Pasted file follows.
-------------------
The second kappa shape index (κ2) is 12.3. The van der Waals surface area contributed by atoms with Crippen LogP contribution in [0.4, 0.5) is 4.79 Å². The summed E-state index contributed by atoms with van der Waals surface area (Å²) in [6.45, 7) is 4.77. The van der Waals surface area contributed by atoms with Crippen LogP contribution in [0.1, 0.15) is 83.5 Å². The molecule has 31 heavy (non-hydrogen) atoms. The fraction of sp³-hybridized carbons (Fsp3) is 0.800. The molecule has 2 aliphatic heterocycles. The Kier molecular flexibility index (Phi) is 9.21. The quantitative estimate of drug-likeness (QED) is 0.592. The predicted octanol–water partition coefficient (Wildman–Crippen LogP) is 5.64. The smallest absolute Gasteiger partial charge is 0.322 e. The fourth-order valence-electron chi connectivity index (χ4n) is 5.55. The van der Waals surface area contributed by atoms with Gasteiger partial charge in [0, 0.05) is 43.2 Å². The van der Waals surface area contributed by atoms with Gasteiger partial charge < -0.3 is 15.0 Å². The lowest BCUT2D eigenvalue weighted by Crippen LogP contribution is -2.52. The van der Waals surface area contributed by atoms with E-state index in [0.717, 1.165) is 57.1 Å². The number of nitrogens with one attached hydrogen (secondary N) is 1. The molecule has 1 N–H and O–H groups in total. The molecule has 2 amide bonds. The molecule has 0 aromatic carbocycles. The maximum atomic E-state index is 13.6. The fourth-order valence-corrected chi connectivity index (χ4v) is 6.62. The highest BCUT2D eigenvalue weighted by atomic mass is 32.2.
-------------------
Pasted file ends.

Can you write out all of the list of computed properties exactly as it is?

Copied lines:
The second kappa shape index (κ2) is 12.3. The van der Waals surface area contributed by atoms with Crippen LogP contribution in [0.4, 0.5) is 4.79 Å². The summed E-state index contributed by atoms with van der Waals surface area (Å²) in [6.45, 7) is 4.77. The van der Waals surface area contributed by atoms with Crippen LogP contribution in [0.1, 0.15) is 83.5 Å². The molecule has 31 heavy (non-hydrogen) atoms. The fraction of sp³-hybridized carbons (Fsp3) is 0.800. The molecule has 2 aliphatic heterocycles. The Kier molecular flexibility index (Phi) is 9.21. The quantitative estimate of drug-likeness (QED) is 0.592. The predicted octanol–water partition coefficient (Wildman–Crippen LogP) is 5.64. The smallest absolute Gasteiger partial charge is 0.322 e. The fourth-order valence-electron chi connectivity index (χ4n) is 5.55. The van der Waals surface area contributed by atoms with Gasteiger partial charge in [0, 0.05) is 43.2 Å². The van der Waals surface area contributed by atoms with Gasteiger partial charge < -0.3 is 15.0 Å². The lowest BCUT2D eigenvalue weighted by Crippen LogP contribution is -2.52. The van der Waals surface area contributed by atoms with E-state index in [0.717, 1.165) is 57.1 Å². The number of nitrogens with one attached hydrogen (secondary N) is 1. The molecule has 1 N–H and O–H groups in total. The molecule has 2 amide bonds. The molecule has 0 aromatic carbocycles. The maximum atomic E-state index is 13.6. The fourth-order valence-corrected chi connectivity index (χ4v) is 6.62. The highest BCUT2D eigenvalue weighted by atomic mass is 32.2.